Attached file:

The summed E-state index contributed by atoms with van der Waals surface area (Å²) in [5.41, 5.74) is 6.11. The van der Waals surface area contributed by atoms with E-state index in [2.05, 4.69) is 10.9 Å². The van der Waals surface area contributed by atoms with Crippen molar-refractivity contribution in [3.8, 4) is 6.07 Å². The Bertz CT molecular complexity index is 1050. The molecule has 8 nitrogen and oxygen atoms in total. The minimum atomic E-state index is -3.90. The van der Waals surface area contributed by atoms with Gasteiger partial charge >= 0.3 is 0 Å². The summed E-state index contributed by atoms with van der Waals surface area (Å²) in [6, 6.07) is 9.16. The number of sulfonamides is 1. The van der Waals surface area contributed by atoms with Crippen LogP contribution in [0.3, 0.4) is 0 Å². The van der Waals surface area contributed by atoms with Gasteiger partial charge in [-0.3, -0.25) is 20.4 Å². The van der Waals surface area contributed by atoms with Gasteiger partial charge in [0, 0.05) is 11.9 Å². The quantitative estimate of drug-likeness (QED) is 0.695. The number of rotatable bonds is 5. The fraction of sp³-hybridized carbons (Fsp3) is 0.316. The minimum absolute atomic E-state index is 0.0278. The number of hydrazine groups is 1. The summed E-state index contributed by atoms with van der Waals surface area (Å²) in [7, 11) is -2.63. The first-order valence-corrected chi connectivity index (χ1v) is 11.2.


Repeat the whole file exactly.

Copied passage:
The summed E-state index contributed by atoms with van der Waals surface area (Å²) in [5.41, 5.74) is 6.11. The van der Waals surface area contributed by atoms with E-state index in [2.05, 4.69) is 10.9 Å². The van der Waals surface area contributed by atoms with Crippen molar-refractivity contribution in [3.8, 4) is 6.07 Å². The Bertz CT molecular complexity index is 1050. The molecule has 8 nitrogen and oxygen atoms in total. The minimum atomic E-state index is -3.90. The van der Waals surface area contributed by atoms with Gasteiger partial charge >= 0.3 is 0 Å². The summed E-state index contributed by atoms with van der Waals surface area (Å²) in [6, 6.07) is 9.16. The number of sulfonamides is 1. The van der Waals surface area contributed by atoms with Crippen LogP contribution in [0.3, 0.4) is 0 Å². The van der Waals surface area contributed by atoms with Gasteiger partial charge in [-0.3, -0.25) is 20.4 Å². The van der Waals surface area contributed by atoms with Gasteiger partial charge in [0, 0.05) is 11.9 Å². The quantitative estimate of drug-likeness (QED) is 0.695. The number of rotatable bonds is 5. The fraction of sp³-hybridized carbons (Fsp3) is 0.316. The minimum absolute atomic E-state index is 0.0278. The number of hydrazine groups is 1. The summed E-state index contributed by atoms with van der Waals surface area (Å²) in [7, 11) is -2.63. The first-order valence-corrected chi connectivity index (χ1v) is 11.2.